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Republican presidential candidate Donald Trump speaks at a news conference at the Trump Tower Atrium on November 3, 2015 in New York City. (Spencer Platt/Getty Images)

Is Asia Worrying Too Much About 'The Donald'?

John Lee

Should America’s security and economic partners in Asia worry about the possibility of a Donald Trump presidency?

The Donald certainly seems to think they should if his comments on ending the perceived security free-riding, and driving a harder deal in America’s favor is anything to go by. Back in 2013, he set his sights on the Korean Peninsula, asking ‘How long will we go on defending South Korea from North Korea without payment? When will they start to pay us?’

This was no lonely thought bubble. In a CNN interview in January, he scolded the South Koreas for paying America “peanuts” and demanded that Seoul “pay us a lot of money”. Presumably, he would apply the same logic to the alliance with Japan, and possibly even Australia even if he lauded a ‘special relationship’ with Aussies last month.

Trump is not actually alone in this line of reasoning. Many libertarians in America are arguing against what they call ‘military welfare’ by allies and partners, including in Asia. As the argument goes, the region has become dependent on American stewardship of the post-Second World War liberal order and it is time to end the free goodies. In an environment of strained fiscal and other resources, Washington can no longer afford the indulgence of a role as the indispensable regional power. It is time for Asia to pay up.

In a region which looks to America as the primary security provider, such words will make security allies uncomfortable. But some seven decades after the end of the Second World War, is it really that easy for America to reverse course in Asia? If Trump were to win office, he will bombarded with reasons why there is no alternative to U.S. power. With China’s growing strength, there is no effective regional balance without a fully engaged American Pacific Fleet. China’s defence budget is already three times larger than the next largest spending Asian power in Japan, while the budget of the People’s Liberation Army constitutes almost half of all military spending in East Asia if we exclude America.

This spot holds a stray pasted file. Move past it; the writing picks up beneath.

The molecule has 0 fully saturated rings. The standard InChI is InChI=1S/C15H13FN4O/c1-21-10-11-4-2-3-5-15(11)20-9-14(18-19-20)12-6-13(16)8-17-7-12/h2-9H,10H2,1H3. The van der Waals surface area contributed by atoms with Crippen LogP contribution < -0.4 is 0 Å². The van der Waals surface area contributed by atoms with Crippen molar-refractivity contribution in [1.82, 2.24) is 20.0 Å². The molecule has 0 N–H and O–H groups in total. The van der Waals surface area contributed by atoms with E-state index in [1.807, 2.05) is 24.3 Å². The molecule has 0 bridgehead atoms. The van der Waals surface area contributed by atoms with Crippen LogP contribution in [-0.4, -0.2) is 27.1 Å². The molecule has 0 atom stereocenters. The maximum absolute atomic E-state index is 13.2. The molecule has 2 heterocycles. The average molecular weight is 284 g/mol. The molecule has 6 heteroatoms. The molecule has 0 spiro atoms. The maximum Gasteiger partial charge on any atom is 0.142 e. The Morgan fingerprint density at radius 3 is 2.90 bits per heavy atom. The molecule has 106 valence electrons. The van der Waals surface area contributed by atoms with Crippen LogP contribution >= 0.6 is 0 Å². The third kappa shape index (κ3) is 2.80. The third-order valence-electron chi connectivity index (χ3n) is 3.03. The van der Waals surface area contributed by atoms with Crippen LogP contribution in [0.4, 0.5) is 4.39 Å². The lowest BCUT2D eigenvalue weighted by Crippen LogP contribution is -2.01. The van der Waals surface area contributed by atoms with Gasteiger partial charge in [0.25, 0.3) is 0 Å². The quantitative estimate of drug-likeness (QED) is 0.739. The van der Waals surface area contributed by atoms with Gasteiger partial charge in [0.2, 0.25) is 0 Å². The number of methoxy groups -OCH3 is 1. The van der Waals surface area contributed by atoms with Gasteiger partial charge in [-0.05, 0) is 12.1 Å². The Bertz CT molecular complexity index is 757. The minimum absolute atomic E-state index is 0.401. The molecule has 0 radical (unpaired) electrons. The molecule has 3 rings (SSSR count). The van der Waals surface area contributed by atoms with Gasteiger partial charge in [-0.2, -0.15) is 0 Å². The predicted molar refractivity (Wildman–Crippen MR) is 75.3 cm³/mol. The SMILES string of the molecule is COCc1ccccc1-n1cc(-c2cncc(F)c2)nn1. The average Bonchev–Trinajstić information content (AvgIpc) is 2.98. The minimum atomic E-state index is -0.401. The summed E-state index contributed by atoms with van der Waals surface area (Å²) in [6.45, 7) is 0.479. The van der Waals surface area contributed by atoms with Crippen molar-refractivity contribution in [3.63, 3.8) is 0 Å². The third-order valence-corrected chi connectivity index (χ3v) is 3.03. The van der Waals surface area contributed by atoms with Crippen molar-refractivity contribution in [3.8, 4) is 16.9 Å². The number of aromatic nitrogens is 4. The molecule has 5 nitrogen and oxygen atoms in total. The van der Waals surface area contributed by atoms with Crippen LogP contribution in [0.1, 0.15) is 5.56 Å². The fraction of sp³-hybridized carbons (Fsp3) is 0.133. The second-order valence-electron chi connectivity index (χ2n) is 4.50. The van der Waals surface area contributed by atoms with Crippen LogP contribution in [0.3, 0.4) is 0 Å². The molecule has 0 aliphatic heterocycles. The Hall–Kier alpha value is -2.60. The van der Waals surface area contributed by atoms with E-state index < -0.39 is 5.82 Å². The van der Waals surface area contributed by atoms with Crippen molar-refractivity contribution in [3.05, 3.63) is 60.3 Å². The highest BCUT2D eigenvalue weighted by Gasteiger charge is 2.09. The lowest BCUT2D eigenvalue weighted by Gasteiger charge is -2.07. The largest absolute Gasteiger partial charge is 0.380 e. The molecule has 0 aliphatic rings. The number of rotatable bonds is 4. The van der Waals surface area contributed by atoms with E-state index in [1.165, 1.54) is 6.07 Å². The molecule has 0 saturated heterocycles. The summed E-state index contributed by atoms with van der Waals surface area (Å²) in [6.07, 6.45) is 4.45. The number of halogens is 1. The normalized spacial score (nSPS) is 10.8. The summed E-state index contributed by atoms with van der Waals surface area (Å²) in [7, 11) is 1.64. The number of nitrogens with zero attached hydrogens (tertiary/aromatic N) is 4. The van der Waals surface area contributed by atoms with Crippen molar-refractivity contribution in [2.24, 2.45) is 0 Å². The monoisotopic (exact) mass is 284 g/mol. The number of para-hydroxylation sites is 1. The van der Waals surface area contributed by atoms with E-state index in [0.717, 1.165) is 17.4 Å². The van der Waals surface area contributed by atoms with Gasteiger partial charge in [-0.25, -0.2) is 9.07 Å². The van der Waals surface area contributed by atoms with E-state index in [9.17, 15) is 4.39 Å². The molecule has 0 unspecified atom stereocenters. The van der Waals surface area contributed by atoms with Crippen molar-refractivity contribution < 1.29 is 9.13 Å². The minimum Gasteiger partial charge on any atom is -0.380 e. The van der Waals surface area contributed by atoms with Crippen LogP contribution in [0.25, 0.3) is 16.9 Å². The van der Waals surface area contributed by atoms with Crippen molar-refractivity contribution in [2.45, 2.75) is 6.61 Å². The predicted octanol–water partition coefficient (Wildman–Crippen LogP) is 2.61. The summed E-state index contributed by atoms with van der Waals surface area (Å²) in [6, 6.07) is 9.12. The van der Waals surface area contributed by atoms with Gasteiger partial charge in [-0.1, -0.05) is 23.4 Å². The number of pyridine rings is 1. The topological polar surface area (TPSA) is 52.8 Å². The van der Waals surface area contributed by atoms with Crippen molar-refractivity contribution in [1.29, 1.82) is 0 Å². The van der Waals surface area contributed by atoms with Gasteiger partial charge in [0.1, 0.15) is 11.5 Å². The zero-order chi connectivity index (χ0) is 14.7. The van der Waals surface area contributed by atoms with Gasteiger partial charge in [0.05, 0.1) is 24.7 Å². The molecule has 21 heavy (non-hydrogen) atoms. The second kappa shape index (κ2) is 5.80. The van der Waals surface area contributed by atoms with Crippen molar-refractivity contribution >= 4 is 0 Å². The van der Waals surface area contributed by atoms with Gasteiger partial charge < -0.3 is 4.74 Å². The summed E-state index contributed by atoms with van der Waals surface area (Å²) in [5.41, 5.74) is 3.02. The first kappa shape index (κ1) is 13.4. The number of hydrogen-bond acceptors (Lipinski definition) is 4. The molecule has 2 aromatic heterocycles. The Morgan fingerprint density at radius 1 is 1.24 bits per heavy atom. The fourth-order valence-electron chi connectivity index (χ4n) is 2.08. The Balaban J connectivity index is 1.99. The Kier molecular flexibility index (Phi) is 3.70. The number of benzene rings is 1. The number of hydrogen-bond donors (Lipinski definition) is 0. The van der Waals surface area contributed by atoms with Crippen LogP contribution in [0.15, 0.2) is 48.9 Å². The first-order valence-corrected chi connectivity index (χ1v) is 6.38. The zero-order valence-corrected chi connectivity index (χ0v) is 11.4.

Any significant American strategic or military withdrawal from Asia would put at severe risk open access and stability of sea-lines-of-communication or SLOCs, especially if the maritime domain in East Asia becomes a Chinese lake. Does anyone really trust the Chinese Navy to offer free and open access to maritime trading routes without strings attached? With two-way trade between the U.S. and Asia worth around US$1.5 trillion each year, and almost all of it going and coming on ships, Trump would come to understand that the American presence in Asia is not just a matter of national ego. And when it comes to the cost of foreign bases in Asia, these are already shared with bargaining constantly taking place between the U.S. and host nation. For example, and in a five year agreement signed in 2014, Seoul will bear around 40% of the costs of stationing U.S. troops on its territory. America is presently negotiating a cost-sharing agreement with Australia with respect to the presence of U.S. marines and other American military assets in northern Australia.

At most, Trump can deploy his self-proclaimed negotiation and deal making skills to the fore and gain no more than a marginal financial advantage for his side. He has assured voters that “I am a great negotiator. I’m awesome.” But that will hardly make a dent when it comes to national fiscal repair. In fact, 60% of fiscal spending each year goes towards social services, health and aged care. Trump wants to cut taxes and improve these services at the same time, all the while railing against Obamacare. If he really wants rapid fiscal repair, he will need to raise taxes and find large cuts in domestic spending.